The Show at Lyric HiFi
Saturday–Sunday, April 14–15, 10am–5pm: Lyric HiFi (1221 Lexington Avenue, New York, NY) invites audiophiles to listen to an assortment of systems, interact with representatives from brands such as McIntosh, Focal, and Audio Research, and qualify to purchase demo units at 20% off, all part of The Show at Lyric HiFi.
Lyric co-owners Lenny Bellezza’s and Dan Mondoro’s fine-tuned listening rooms will host at least seven different systems. In renovations which cost nearly $500,000 (and that’s in 1982 dollars), architects and acoustical engineers sought to stifle the rumbles of the Lexington Avenue 6-train emanating from below. As a solution, a 2.5-inch layer of heavy-impact fiberglass blankets the surface of the building. Above that, a floor of reinforced concrete at 3.5 inches thick insulates Lyric showrooms from subway thunder, so that visitors can listen to the various systems in peace and not be reminded of their daily drudgery.
Featured systems at The Show will include:
System 1: Focal Grande Utopia EM loudspeaker, a speaker that JA said could be the best speaker in the world ; McIntosh MC2301 300-watt tube monoblocks, first discovered by Bob Deutsch at CES 2008; a McIntosh C1000 preamp, reviewed by Michael Fremer here; a dCS Scarlatti system (also reviewed by Mikey); the AMG Viella 12 turntable; and Nordost Odin cable which according to JVS, can transform the sound of a system.
System 2: Nola Concert Grand loudspeakers; Audio Research Reference 250 monoblocks with KT120 tubes (showcased here by Chris Ossanna); another dCS Scarlatti system; the elegant Oracle Delphi Mk. VI. turntable; and an Audio Research Ref Phono 2 phono preamp.
System 3: Magneplanar MG20.7 speakers powered by the Simaudio Moon 700i integrated amplifier, which JA said "offered respectable measured performance", fed by the Simaudio Moon 750D DAC.
System 4: Simaudio Moon MiND (Moon Intelligent Network Device) streaming to ADAM ARTist 6 active loudspeakers.
System 5: A Sonos: a wireless high-fidelity multi-room music system, and one of Stereophile’s Recommended Components.
System 6: B&W 802 Diamond loudspeakers, reviewed here by NYC denizen Kal Rubinson, juiced by JA’s current reference Classé MT-600 monoblocks and sourced from the Classé CP-800 preamp featuring an inboard D/A converter.
System 7: A B&W Zeppelin iPod dock!
Lyric will also demo two home theater rooms, including one all McIntosh home theater, and will also conduct a Nordost A/B cable seminar.
The Show at Lyric falls on the same weekend as the New York Audio & AV Show held at the Waldorf=Astoria organized by the Chester Group, international audio and AV show organizers. Also happening this same weekend is the Springtime Sale at Stereo Exchange. The not-so-coincidental meeting of all these events, previously discussed here, appears to be a competitive move by the two biggest independent hi-fi retailers in New York City, a move to take advantage of the arrival of the show. Instead of renting rooms at the Waldorf=Astoria, Lyric and Stereo Exchange are opting to host their own events in-house and use the momentum of the NY Audio & AV Show to push people to their storefronts, accompanied by big name brands and sale prices.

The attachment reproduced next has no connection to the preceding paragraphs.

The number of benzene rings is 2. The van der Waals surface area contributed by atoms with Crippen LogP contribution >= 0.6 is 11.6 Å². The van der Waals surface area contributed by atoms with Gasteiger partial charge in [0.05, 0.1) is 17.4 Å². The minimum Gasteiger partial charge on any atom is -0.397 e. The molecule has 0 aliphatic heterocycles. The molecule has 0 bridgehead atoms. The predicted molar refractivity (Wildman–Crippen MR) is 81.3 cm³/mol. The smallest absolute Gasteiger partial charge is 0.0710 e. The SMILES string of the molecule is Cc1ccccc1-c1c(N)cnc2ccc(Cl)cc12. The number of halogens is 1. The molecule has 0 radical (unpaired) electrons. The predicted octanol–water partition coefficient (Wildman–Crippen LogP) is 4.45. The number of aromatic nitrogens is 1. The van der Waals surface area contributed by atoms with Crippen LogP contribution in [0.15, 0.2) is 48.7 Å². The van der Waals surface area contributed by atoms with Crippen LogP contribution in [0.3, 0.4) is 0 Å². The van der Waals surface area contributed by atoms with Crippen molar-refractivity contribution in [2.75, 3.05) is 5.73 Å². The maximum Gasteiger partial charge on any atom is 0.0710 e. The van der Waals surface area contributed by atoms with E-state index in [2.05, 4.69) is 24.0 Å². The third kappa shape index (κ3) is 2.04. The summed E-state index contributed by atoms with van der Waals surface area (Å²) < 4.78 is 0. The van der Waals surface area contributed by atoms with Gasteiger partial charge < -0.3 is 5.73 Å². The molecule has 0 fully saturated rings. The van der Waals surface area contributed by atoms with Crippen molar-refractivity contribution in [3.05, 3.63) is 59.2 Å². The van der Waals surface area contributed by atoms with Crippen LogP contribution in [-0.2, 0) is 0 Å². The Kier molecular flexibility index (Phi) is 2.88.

Lyric is unabashed in their attempt to chase the shadow of the New York AV show, as evidenced in the name of their event “The Show at Lyric”. Jason Victor Serinus brings up in his comment on the Stereo Exchange article, “This reeks so much of New York competitiveness and one-upmanship.” JVS is right, and it reminds me of another very New York business competition: Ray’s Pizza. The first Ray’s Pizza opened at 27 Prince Street in Little Italy in 1959. As of 2011, there are at least 49 pizza restaurants with some variation on the name Ray’s Pizza in New York City, be it Ray’s Famous, Famous Ray’s, or Not Ray’s Pizza, and almost all of them are independent from one another, preying on tourists and New York newbies hoping to satisfy their curious craving for the Original Ray’s. Similarly, we have The New York Audio & AV Show, often mistakenly called T.H.E. New York Show, a carryover from the title of previous New York shows as well as the current prefix to the active and popular T.H.E. Show at Newport and T.H.E. Show in Las Vegas. The title “The Show at Lyric” clearly tries to associate this event with the larger NY Audio & AV Show though the two are not related whatsoever. The choice between them for the befuddled audiophile is like trying to choose between Famous Ray’s Pizza on 207th Street or Ray’s Pizza Bagel Café on St. Marks; the pizza may not be the same, but it sure promises to be.
The question I asked readers previously was why a hi-fi shop would opt to demo in-house rather than at the Waldorf. Vienna Acoustics' Patrick Butler answered this question via his comment on the Stereo Exchange post: